Scleroderma is a connective tissue disease characterised primarily by thickening and hardening of the skin. The term “scleroderma” comes from the Greek word “skleros” meaning “hard” and “derma” meaning “skin” and is a good description of the main sign or symptom of the disease. Three mechanisms contribute to the development of scleroderma: vascular abnormalities, excess fibrosis and immune system abnormalities.
■ Localized scleroderma is limited to the skin and underlying tissue. The most common clinical form is called “morphea”. It comes in the form of one or more patches. These patches are initially red and then become white, indurated and surrounded by a characteristic purple-coloured halo reflecting inflammatory activity. They are usually painless, but itching may be present. The lesions are mainly on the trunk and hands; the face is rarely affected. This results in aesthetic or functional sequelae that can lead to limited joint movements. Localised scleroderma mainly affects women, with an incidence of three cases per 100,000 individuals/year.
■ Systemic scleroderma: this form of scleroderma is the most severe because it usually affects several internal organs, such as the digestive tract, heart, lungs and kidneys, among others.
There is no treatment that can cure the disease.
Therapeutic strategies should be based on symptom management and the need to prevent complications to alleviate and slow the progression of the disease. Corticosteroids to be applied to the skin are the main treatment for patches of morphea. The skin hardening and musculoskeletal involvement in systemic scleroderma can lead to functional disabilities, particularly in the hands. Limitations in the ability to open the mouth may affect food intake and dental care. An interprofessional approach should include several medical specialities for diagnosis and treatment (dermatology, internal medicine, rheumatology, cardiology, pneumology, gastroenterology, nephrology, radiology, biology). Because of the musculoskeletal damage frequently seen in scleroderma patients, physical therapy is often necessary to prevent permanent damage.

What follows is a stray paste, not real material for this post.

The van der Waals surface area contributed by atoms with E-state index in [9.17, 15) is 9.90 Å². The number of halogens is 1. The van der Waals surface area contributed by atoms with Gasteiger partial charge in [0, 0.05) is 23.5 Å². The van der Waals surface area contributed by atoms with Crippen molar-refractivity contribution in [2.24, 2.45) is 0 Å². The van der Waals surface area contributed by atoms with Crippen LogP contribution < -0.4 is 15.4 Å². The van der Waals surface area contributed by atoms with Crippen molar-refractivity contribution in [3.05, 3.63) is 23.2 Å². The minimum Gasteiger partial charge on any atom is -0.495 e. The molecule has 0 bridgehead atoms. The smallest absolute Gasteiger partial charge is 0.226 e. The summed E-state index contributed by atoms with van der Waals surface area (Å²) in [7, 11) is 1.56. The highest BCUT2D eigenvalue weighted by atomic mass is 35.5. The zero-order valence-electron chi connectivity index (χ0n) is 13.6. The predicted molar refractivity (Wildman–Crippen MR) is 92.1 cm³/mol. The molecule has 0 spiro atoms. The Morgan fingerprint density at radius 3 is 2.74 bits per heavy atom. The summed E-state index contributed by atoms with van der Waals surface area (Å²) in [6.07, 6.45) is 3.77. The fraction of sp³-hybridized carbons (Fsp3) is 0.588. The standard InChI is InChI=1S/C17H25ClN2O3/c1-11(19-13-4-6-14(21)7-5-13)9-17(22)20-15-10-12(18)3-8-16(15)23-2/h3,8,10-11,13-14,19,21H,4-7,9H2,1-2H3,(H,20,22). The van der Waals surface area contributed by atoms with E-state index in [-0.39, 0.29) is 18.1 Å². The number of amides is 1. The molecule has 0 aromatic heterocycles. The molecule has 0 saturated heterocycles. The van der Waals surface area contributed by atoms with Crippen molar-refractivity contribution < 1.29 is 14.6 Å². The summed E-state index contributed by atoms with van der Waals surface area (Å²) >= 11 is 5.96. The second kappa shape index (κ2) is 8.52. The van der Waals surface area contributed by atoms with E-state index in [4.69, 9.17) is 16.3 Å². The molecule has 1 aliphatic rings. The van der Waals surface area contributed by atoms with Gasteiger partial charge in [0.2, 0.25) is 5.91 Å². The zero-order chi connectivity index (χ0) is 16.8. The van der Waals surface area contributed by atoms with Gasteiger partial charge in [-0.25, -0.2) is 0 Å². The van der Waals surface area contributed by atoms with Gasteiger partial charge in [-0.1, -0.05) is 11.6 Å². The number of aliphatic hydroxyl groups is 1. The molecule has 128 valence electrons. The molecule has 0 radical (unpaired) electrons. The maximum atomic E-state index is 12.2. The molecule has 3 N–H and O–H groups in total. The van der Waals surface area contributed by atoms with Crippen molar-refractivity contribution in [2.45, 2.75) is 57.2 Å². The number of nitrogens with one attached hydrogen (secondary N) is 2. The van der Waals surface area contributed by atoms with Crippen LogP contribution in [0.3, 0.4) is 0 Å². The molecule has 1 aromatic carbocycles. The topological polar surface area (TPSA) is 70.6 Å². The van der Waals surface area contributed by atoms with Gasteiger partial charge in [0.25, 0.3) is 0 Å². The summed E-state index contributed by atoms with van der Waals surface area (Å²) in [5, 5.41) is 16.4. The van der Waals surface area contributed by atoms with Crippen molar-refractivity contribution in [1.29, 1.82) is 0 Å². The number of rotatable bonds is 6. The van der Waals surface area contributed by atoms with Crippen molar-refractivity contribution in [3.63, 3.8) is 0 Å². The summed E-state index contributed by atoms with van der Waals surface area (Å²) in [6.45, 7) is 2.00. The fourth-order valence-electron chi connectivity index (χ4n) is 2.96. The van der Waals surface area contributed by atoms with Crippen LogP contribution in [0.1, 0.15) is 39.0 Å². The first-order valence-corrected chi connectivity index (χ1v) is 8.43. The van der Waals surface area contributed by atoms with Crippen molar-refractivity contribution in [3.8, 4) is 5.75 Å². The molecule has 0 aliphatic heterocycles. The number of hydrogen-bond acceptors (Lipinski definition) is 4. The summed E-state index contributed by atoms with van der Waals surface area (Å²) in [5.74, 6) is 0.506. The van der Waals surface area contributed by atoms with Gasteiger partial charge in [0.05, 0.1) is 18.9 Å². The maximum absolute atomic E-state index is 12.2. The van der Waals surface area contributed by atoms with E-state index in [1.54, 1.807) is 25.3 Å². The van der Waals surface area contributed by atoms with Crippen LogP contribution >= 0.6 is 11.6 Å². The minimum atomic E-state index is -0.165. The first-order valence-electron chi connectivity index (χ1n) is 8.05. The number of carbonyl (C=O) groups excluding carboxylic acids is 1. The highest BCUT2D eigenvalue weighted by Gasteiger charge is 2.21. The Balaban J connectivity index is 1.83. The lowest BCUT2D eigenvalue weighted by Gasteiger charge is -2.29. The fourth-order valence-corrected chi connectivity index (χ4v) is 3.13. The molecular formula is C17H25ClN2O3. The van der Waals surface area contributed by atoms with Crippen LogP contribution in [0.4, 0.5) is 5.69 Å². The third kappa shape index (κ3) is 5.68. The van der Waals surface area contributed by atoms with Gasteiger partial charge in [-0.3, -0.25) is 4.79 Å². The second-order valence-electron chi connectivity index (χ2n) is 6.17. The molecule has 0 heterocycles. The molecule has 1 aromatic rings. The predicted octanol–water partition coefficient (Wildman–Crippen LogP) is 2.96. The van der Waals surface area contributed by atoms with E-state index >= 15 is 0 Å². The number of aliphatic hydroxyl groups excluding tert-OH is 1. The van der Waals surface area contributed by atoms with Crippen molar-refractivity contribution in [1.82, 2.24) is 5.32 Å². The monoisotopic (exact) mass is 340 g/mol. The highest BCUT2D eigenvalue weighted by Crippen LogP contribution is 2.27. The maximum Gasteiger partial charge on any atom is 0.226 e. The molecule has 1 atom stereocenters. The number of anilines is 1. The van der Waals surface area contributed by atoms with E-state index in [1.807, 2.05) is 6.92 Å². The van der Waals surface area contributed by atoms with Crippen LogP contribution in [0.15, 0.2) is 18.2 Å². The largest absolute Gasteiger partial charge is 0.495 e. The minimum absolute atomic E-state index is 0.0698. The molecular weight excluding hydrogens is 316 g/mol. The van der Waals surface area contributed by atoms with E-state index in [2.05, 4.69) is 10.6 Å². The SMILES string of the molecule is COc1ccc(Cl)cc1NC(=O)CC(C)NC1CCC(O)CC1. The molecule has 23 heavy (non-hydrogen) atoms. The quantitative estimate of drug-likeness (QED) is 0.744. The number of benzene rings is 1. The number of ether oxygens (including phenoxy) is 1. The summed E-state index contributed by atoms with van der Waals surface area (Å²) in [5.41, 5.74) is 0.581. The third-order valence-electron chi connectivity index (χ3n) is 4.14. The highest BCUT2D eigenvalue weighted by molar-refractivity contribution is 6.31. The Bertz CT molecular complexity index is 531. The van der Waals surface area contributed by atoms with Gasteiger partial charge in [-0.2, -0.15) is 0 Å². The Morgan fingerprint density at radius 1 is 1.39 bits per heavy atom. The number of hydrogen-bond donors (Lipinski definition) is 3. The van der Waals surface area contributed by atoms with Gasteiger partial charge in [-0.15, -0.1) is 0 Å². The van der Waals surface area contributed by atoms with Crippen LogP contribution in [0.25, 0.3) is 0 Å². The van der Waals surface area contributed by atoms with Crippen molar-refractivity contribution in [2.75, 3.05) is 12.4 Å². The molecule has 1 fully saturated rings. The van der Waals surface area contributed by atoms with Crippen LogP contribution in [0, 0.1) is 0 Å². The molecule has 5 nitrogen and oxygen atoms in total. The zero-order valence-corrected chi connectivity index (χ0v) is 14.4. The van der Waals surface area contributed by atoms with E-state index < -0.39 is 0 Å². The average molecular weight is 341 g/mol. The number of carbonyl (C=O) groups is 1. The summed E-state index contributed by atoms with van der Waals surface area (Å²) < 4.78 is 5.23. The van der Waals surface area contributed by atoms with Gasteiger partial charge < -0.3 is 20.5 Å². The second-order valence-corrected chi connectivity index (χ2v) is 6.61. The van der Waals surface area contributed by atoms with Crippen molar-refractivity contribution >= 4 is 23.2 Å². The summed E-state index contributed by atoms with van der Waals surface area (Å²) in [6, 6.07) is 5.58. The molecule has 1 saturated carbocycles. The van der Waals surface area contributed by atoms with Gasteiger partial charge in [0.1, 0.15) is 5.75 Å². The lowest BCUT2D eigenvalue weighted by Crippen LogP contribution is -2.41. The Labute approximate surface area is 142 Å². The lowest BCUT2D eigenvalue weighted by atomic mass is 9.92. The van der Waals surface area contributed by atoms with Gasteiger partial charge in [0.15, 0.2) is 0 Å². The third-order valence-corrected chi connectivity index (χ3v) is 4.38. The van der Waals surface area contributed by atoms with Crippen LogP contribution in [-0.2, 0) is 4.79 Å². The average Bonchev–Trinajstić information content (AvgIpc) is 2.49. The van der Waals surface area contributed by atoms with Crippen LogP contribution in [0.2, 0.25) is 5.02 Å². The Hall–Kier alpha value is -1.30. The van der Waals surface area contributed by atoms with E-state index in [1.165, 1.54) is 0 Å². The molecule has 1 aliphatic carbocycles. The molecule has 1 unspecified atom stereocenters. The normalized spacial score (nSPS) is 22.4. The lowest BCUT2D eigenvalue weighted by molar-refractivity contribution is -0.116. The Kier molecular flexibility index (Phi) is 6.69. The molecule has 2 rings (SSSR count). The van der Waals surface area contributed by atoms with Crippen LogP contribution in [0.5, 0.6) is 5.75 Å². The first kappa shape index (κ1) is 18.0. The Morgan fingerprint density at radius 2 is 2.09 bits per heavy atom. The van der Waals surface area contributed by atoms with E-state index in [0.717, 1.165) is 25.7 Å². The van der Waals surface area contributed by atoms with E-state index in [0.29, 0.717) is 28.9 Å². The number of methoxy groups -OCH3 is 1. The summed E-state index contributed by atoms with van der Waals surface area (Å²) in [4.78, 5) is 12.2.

A German pilot study highlighted the value of medical endermologie® treatments for improving a patient’s skin, reducing pain and improving quality of life.
Medical endermologie® treatments seem to have many benefits that justify giving the technique a key role in the management of skin symptoms related to scleroderma. Scleroderma lesions are closely related to scars. But the LPG® technique has forged a flawless reputation in the treatment of these lesions. This is why Professor W.I. Worret and his team from the Department of Dermatology and Allergies at the University of Munich conducted a pilot study on 10 patients (six women and four men) between the ages of 17 and 68. For an average of 13 weeks, each of these subjects with localized scleroderma (morphea) was given one medical endermologie® session per week based on the programme designed to treat scars.
The German researchers published the results of their study in the Journal of the European Academy of Dermatology & Venereology. They observed an improvement in the clinical appearance of the lesions as well as a decrease in their induration and the itching felt by the subjects. Both clinical examination and objective assessments point to a significant increase in the elasticity of the treated skin.
The tolerance of all patients to the action of Cellu M6® is excellent, and most importantly, all patients report a better quality of life. They also appreciate the fact that the treatment focuses on their specific problem. There is no cure for scleroderma yet. However, mitigating symptoms through increasingly effective management is a realistic challenge. The LPG® technique will probably have a major role to play in this therapeutic advance.
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